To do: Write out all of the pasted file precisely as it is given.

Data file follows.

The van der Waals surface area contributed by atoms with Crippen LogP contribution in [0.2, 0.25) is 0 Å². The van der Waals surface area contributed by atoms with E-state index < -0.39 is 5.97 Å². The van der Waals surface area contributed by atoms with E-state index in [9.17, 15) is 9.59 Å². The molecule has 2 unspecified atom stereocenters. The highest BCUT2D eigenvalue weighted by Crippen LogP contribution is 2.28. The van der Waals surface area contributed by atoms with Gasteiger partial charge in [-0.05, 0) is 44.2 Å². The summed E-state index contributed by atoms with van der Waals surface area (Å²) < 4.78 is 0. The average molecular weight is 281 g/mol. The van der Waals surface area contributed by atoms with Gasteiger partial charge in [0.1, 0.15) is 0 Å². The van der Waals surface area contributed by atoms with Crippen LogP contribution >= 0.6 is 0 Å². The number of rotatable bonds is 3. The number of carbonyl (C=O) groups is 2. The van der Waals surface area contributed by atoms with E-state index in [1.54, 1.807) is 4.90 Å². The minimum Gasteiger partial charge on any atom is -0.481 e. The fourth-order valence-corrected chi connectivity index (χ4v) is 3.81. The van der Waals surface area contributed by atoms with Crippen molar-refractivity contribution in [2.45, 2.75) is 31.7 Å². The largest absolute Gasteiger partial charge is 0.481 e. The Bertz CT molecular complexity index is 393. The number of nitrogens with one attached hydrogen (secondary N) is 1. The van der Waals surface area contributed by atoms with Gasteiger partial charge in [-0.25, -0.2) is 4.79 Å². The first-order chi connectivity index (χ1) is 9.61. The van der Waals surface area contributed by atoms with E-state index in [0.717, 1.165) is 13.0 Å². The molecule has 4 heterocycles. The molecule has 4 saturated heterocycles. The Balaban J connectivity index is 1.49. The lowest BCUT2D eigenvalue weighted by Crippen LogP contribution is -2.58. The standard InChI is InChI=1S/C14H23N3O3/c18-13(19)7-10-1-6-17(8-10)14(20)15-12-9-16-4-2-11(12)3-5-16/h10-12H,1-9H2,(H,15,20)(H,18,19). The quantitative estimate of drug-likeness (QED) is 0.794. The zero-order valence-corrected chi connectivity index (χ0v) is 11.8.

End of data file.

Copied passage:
The van der Waals surface area contributed by atoms with Crippen LogP contribution in [0.2, 0.25) is 0 Å². The van der Waals surface area contributed by atoms with E-state index < -0.39 is 5.97 Å². The van der Waals surface area contributed by atoms with E-state index in [9.17, 15) is 9.59 Å². The molecule has 2 unspecified atom stereocenters. The highest BCUT2D eigenvalue weighted by Crippen LogP contribution is 2.28. The van der Waals surface area contributed by atoms with Gasteiger partial charge in [-0.05, 0) is 44.2 Å². The summed E-state index contributed by atoms with van der Waals surface area (Å²) < 4.78 is 0. The average molecular weight is 281 g/mol. The van der Waals surface area contributed by atoms with Gasteiger partial charge in [0.1, 0.15) is 0 Å². The van der Waals surface area contributed by atoms with Crippen LogP contribution >= 0.6 is 0 Å². The number of rotatable bonds is 3. The number of carbonyl (C=O) groups is 2. The van der Waals surface area contributed by atoms with E-state index in [1.54, 1.807) is 4.90 Å². The minimum Gasteiger partial charge on any atom is -0.481 e. The fourth-order valence-corrected chi connectivity index (χ4v) is 3.81. The van der Waals surface area contributed by atoms with Crippen molar-refractivity contribution in [2.45, 2.75) is 31.7 Å². The largest absolute Gasteiger partial charge is 0.481 e. The Bertz CT molecular complexity index is 393. The number of nitrogens with one attached hydrogen (secondary N) is 1. The van der Waals surface area contributed by atoms with Gasteiger partial charge in [-0.25, -0.2) is 4.79 Å². The first-order chi connectivity index (χ1) is 9.61. The van der Waals surface area contributed by atoms with E-state index in [0.717, 1.165) is 13.0 Å². The molecule has 4 heterocycles. The molecule has 4 saturated heterocycles. The Balaban J connectivity index is 1.49. The lowest BCUT2D eigenvalue weighted by Crippen LogP contribution is -2.58. The standard InChI is InChI=1S/C14H23N3O3/c18-13(19)7-10-1-6-17(8-10)14(20)15-12-9-16-4-2-11(12)3-5-16/h10-12H,1-9H2,(H,15,20)(H,18,19). The quantitative estimate of drug-likeness (QED) is 0.794. The zero-order valence-corrected chi connectivity index (χ0v) is 11.8.